Chongqing will speed up building a cross border land sea trade corridor so it can play a leading role in the Belt & Road Initiative, local authorities said on Wednesday in Beijing.
Located on the upper reaches of the Yangtze River, the municipality in Southwest China boasts key geographic advantages as a strategic pivot of the country’s development program for its western regions along with being a connecting point for the BRI and the Yangtze Economic Belt.
“We should make good use of this advantage and build Chongqing into an international logistics hub to drive regional development,” Chongqing Mayor Tang Liangzhi said at a news conference on the municipality’s economic and social development since the founding of the People’s Republic of China in 1949.
Chongqing has witnessed robust economic growth with an average GDP growth rate of 8.3 percent over the past seven decades. In 2018, its GDP exceeded 2 trillion yuan ($286 billion).
President Xi Jinping paid his second inspection tour to Chongqing in April and said the area should continue to be an anchor of large scale development, a driver in advancing the BRI and a leader in green development along the Yangtze River Economic Belt.
Mountainous Chongqing relied in the past on the Yangtze to connect with the outside world.
“To the south, Chongqing has the New International Land-Sea Trade Corridor to reach 190 ports in 90 countries. To the west, it links over 30 cities in 11 countries in Central Asia and Europe via the China-Europe Railway Express freight trains,” the mayor said.
In addition, there is a Chongqing-Ningbo Rail-Sea Link to connect the eastern region and the Chongqing-Manchuria-Russia freight trains to reach the north, he added.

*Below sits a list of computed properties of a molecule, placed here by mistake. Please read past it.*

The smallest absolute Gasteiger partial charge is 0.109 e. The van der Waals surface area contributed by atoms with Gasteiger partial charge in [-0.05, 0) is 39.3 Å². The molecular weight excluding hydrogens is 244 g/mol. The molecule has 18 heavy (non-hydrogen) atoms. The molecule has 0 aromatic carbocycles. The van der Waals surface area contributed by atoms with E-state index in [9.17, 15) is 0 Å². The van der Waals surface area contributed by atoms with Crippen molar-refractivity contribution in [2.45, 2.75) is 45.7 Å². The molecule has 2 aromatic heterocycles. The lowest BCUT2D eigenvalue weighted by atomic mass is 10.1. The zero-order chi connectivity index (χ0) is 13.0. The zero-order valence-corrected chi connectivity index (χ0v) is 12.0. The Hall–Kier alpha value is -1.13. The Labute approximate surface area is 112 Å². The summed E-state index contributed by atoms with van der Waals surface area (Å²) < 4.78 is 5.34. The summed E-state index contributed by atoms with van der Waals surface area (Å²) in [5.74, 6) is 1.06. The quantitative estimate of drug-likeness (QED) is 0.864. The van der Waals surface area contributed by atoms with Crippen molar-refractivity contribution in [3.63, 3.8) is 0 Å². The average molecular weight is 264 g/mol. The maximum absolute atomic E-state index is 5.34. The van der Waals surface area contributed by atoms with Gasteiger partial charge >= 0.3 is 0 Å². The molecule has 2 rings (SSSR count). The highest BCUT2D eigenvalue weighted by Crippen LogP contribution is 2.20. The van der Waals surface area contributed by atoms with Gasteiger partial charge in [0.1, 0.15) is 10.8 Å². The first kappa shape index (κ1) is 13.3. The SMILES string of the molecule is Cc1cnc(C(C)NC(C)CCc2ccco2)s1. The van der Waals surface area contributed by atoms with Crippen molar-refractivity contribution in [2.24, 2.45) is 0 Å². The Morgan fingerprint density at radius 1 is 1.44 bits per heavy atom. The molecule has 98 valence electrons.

Since 1949, Chongqing has played an important role in the country’s development, from being a major industrial base to a national defence manufacturing area in the 1960s.
In 1997, it became China’s fourth municipality after Beijing, Shanghai and Tianjin. Covering 82,402 square kilometres and with about 30 million people, it is by far the largest of the four, even bigger in area than the Republic of Ireland or the Czech Republic.
Chongqing is the headquarters of the China-Singapore (Chongqing) Demonstration Initiative on Strategic Connectivity signed in 2016. It initiated the New International Land-Sea Trade Corridor project in a bid to speed up the opening and high-quality development of the western region.
“We will seize this significant opportunity to boost the region’s overall integration and enhance the international economic exchanges through this corridor,” Tang said.
The new land-sea corridor will extend mainly from Chengdu in Sichuan province and Chongqing to a group of Beibu Gulf ports in the Guangxi Zhuang autonomous region and Yangpu Port in Hainan province, which opens a connection to countries in Southeast Asia.
The new land-sea corridor will be fully completed by 2035. It will have better transportation capacity, world-class customs clearance and logistics services, the National Development and Reform Commission said.
“Compared with the traditional route via the Yangtze River and Shanghai, the new route is a faster way to connect China’s inland western region with major ports in the south, saving about 20 days in transport time,” said Han Baochang, Director of the China-Singapore demonstration initiative’s administration committee.
Opened in 2011, the rail link between Chongqing and Duisburg, Germany, has become an integral transport link and a vital artery in the BRI. Goods can be transported along the 11,179 kilometre route in about 13 days.
By the end of June, the China-Europe Railway Express (Chongqing) have made over 4,100 trips with a total value of freight exceeding 155 billion yuan, Tang said.
“We will continue to increase the number of trips, improve the network and expand the functions of the rail link in order to make it an important platform of the Belt & Road Initiative,” he said.